LP: Yeah, I was in love with it for a long time, but now I’m getting tired of it. My friends play it I’ll come home and find my husband cleaning up to it, and I find myself being proud of it.

TONY: It seems like the lyrics aren’t as direct as they used to be. The first two songs in particular — I was reading the lyric sheet thinking, What the hell!?!

LP: That second song, “Big Tall Man”, is probably what you’re thinking of. That was actually when I was pregnant. I was reading all these books, because you can’t drink coffee, you can’t do drugs, you can’t do anything. You are so sober it hurts. I got into this intuition book, trying to channel your deeper self and dreams and stuff, ’cause you have all these vivid dreams when you’re pregnant. The book said to channel someone and write down all these exercises. That’s sort of what writing songs to me is anyway — regurgitating some subconscious thing that surprises you. So I channeled Scott Litt, my record producer, and then I read him the little poem, and he’s like, “That’s your song right there.”

In a way, I’m more honest right now. I shouldn’t say this — my managers told me not to say this — but a lot of Guyville is bullshit, total made-up fantasy crap. That stuff didn’t happen to me, and that’s what made writing it interesting. But this stuff did happen to me and is part of my life. I couldn’t spit it out directly, because it was so real. What you’re seeing is the difference between when I didn’t have a life, my made-up life, and trying to make it real so I felt like I had a life…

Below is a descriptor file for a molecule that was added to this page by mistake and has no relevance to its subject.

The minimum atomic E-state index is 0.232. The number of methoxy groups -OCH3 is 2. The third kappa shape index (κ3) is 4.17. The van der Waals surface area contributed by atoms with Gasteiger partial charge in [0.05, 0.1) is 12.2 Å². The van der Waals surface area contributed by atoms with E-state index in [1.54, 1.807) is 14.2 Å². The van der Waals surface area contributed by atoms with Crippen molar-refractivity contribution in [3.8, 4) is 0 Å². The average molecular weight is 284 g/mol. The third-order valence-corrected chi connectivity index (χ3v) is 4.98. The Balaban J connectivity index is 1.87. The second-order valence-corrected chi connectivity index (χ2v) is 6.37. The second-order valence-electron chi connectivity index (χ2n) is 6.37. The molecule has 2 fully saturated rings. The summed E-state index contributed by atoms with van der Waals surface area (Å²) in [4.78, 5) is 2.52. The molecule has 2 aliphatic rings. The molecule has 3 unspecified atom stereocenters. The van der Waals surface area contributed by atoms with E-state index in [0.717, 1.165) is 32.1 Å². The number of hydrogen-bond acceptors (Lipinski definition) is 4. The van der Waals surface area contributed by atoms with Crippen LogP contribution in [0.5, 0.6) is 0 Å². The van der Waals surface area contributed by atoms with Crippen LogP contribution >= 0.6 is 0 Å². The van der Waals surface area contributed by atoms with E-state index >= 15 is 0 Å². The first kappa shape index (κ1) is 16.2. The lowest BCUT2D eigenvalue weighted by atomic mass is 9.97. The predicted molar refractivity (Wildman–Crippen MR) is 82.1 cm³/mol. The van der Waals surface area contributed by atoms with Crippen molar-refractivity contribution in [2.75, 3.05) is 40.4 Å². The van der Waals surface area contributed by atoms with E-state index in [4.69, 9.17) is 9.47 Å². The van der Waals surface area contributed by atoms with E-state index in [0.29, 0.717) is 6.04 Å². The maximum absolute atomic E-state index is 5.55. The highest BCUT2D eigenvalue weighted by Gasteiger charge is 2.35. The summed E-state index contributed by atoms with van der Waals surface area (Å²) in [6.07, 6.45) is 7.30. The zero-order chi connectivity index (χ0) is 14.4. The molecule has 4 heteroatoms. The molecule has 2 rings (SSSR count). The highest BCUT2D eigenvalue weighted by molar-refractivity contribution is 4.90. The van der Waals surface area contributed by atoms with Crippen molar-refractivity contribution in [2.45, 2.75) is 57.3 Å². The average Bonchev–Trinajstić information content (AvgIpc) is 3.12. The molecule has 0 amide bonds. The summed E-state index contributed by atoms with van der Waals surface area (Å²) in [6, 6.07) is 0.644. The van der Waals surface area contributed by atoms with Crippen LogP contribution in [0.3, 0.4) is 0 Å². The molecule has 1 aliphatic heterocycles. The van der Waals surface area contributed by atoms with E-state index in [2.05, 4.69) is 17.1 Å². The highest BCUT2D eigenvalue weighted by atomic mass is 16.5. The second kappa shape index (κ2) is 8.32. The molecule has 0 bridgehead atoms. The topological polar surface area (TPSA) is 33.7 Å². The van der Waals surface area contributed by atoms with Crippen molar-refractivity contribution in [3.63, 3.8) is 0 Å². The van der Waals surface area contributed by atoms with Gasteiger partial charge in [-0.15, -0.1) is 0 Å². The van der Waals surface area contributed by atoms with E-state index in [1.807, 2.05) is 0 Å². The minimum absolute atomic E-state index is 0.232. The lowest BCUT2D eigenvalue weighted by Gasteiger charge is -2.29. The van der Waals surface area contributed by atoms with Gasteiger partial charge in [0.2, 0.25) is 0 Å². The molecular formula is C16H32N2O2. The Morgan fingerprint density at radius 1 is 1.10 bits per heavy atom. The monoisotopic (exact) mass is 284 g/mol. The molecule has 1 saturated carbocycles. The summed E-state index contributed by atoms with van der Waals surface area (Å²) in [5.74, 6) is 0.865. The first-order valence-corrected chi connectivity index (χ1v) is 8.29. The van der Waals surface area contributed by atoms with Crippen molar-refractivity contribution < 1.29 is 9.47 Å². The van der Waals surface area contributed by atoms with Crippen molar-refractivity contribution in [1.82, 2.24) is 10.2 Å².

TONY: You didn’t have a life?

LP: I wasn’t connecting with my friends. I wasn’t connecting with relationships. I was in love with people who couldn’t care less about me. I was yearning to be part of a scene. I was in a posing kind of mode, yearning to have things happen for me that weren’t happening. So I wanted to make it seem real and convincing. I wrote the whole album for a couple people to see and know me. But now I’m in touch with myself and I have a very full life — maybe too full — and it’s hard to take out the complicated emotions and relationships. Now I try to pull back from them a little bit and make them more fantastical, because they’re so real and painful in some ways. So it’s not, unfortunately, with the audience in mind. It’s about the creative process of being a writer.